Summary: Discover how to encounter the power of Jesus Christ in your life.
This Friday, Disney pictures will be releasing “The Chronicles of Narnia – The Lion, the Witch and the Wardrobe”, a movie based on the children’s book of the same name by C.S. Lewis.
Now I know that there are quite a few of you here this morning that figure it’s a whole lot easier to just wait for the movie to come out than to actually read a book. But I’ve got bad news for those of you who fit into that category – I’m going to spoil the movie for you by giving away the ending.
The Chronicles of Narnia follows the adventures of four English children – Lucy, Edmund, Peter and Susan - who discover another world, the magical land of Narnia. In The Lion, the Witch, and the Wardrobe, Narnia is held in bondage under the spell of the evil White Witch who has rendered it “always winter and never Christmas.” The redemption of Narnia, however, and the end of the White Witch’s reign had been prophesied. And the prophecy also spoke of the arrival of humans—“sons of Adam and daughters of Eve”—as a sign that the coming of Aslan as the rightful King was near.
Edmund is deceived by the Witch and agrees to bring his brother and sisters to the Witch. Edmund thinks he is going to become a prince, but the Witch actually intends to turn all of them to stone. He finally sees the error of his ways, but is captured and sentenced to death as a traitor by the Witch. The only hope for Edmund—and for Narnia—is the great Lion, Aslan. Aslan lays down his life for Edmund, taking Edmund’s punishment and dying in his place.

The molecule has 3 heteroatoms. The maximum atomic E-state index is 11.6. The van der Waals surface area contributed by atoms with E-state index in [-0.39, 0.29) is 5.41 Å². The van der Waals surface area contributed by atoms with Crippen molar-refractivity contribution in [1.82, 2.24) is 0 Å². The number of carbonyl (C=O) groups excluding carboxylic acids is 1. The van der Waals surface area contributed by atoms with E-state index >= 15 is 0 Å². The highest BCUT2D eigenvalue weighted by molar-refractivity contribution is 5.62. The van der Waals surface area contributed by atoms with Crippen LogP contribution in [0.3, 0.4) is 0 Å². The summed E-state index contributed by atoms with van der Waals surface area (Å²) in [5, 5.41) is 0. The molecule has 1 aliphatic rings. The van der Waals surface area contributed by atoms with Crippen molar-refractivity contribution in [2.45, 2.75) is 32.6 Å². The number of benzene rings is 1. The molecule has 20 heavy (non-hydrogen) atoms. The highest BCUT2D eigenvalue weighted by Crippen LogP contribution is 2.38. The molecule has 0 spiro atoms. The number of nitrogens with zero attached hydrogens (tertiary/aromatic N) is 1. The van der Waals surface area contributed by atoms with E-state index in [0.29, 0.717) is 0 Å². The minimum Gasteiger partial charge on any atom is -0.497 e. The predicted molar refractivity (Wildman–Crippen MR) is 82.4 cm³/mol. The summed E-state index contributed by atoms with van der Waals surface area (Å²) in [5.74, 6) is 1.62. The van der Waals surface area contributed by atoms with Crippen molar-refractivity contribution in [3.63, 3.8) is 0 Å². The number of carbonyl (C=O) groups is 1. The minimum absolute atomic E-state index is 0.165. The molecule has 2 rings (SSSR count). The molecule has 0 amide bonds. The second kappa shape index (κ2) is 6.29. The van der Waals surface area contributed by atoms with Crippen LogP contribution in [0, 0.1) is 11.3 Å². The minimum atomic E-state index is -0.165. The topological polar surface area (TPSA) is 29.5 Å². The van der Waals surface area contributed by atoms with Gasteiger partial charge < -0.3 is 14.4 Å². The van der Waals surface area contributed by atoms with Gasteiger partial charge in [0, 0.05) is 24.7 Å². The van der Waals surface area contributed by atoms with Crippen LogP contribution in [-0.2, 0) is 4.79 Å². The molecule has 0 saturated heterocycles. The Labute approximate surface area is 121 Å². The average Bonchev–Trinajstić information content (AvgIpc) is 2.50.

The Witch believes that with Aslan’s sacrificial death, the prophecy would be broken and her magical hold on Narnia would be complete. She was not aware of the more powerful “deeper magic” that brings Aslan back to life. His resurrection breaks the power of sin and death in Narnia, allowing him and the children to lead an army to defeat the evil Witch. The four children are then seated on four thrones as the kings and queens of Narnia
Scholars have argued for many years about whether or not these books are to be taken as spiritual allegories. Lewis did not believe that the books met the strict definition of an allegory – he called them supposals – but he left no doubt that he intended for his stories to give insight into Biblical truth. In a 1954 letter to a group of Maryland 5th graders, Lewis wrote:
I did not say to myself “Let us represent Jesus as He really is in our world by a Lion in Narnia”; I said “Let us suppose that there were a land like Narnia and that the Son of God, as He became a Man In our world, became a lion there, and then imagine what would happen.”
At the end of The Voyage of the “Dawn Trader”, Aslan tells the children that they will never come back to Narnia and the children are devastated. There is then this exchange between the children and Aslan:
“It isn’t Narnia, you know,” sobbed Lucy, “It’s you. We shan’t meet you there. And how can we live, never meeting you?”
“But you shall meet me, dear one,” said Aslan.
“Are—are you there too, Sir?” said Edmund.